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Fall's Start, Separate and Unequal

Now that the fall equinox has come and gone - officially at 7-29 yesterday evening - daylight in Spokane has now shrunk to less than 12 hours as we plunge toward the winter solstice. Right? Well, not quite...

Although the celestial equinox is supposed to be the moment when daylight and dark hours are equal, in Spokane and environs, it's close, but not exact. Monday's day length was actually 12-hours, 10 minutes and 39 seconds.

In fact, our day parts are not equalized until this coming Thursday, after we lose just over three minutes of daylight each day. From then on, the dark hours are in the ascendancy until December 21st, at 3-03 in the afternoon our time, when the sun stops its apparent southward slide.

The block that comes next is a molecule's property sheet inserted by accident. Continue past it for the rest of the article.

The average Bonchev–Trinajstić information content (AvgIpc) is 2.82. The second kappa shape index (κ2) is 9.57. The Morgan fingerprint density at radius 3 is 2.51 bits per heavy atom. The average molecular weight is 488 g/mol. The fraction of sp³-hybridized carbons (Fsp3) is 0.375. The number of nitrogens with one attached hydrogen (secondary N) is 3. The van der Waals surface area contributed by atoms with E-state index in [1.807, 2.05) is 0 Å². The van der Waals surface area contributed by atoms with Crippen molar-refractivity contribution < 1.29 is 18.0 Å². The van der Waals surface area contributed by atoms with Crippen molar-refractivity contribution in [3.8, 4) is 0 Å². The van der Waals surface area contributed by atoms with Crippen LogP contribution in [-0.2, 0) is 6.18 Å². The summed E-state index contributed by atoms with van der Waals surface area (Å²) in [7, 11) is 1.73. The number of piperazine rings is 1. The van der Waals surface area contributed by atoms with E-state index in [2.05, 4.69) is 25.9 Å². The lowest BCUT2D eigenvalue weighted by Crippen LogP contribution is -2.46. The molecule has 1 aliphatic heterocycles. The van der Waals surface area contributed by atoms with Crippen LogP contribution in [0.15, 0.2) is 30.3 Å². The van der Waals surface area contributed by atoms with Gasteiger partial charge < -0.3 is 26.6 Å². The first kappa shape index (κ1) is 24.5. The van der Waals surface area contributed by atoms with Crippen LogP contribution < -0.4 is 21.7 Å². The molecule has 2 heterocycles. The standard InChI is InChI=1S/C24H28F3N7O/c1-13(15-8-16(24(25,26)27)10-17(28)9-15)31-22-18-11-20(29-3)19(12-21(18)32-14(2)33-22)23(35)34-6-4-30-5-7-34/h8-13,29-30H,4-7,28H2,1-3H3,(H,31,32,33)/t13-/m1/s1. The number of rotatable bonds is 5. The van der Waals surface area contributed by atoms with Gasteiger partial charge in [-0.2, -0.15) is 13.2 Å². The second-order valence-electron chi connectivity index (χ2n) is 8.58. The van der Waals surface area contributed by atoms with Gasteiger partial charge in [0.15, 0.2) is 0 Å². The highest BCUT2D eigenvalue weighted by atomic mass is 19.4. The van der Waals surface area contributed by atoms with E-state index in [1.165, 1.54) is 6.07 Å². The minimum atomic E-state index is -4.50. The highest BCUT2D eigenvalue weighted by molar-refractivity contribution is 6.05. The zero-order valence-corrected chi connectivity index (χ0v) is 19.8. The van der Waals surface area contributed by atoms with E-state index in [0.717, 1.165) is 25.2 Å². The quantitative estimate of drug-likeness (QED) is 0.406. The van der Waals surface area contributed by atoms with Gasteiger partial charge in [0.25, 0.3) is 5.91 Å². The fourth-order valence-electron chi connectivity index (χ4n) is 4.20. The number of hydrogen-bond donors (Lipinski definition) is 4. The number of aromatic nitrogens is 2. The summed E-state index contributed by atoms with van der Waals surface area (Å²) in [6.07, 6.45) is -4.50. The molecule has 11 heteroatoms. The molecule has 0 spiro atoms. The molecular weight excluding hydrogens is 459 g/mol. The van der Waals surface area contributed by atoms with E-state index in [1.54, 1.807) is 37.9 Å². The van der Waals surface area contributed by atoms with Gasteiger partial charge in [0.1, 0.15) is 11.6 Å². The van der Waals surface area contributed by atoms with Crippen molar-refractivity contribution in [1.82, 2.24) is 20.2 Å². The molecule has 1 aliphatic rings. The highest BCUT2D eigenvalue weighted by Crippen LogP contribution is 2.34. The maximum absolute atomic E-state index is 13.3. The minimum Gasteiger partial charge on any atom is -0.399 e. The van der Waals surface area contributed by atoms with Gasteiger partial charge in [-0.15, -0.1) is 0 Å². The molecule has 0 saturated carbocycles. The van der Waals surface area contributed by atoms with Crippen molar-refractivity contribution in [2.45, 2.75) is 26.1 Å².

There's another complication to all this - twilight. In Spokane, we have three twilights - the civil, starting just before 7 pm, the nautical, at a few minutes past 7, and the astronomical twilight starting a few minutes before 9.

Oh, and by the way, meteorologists - weather folks - already marked the beginning of fall 23 days ago. In their view, fall begins on September 1st - although it didn't feel much like it - and it ends on November 30th. Winter begins the next day.

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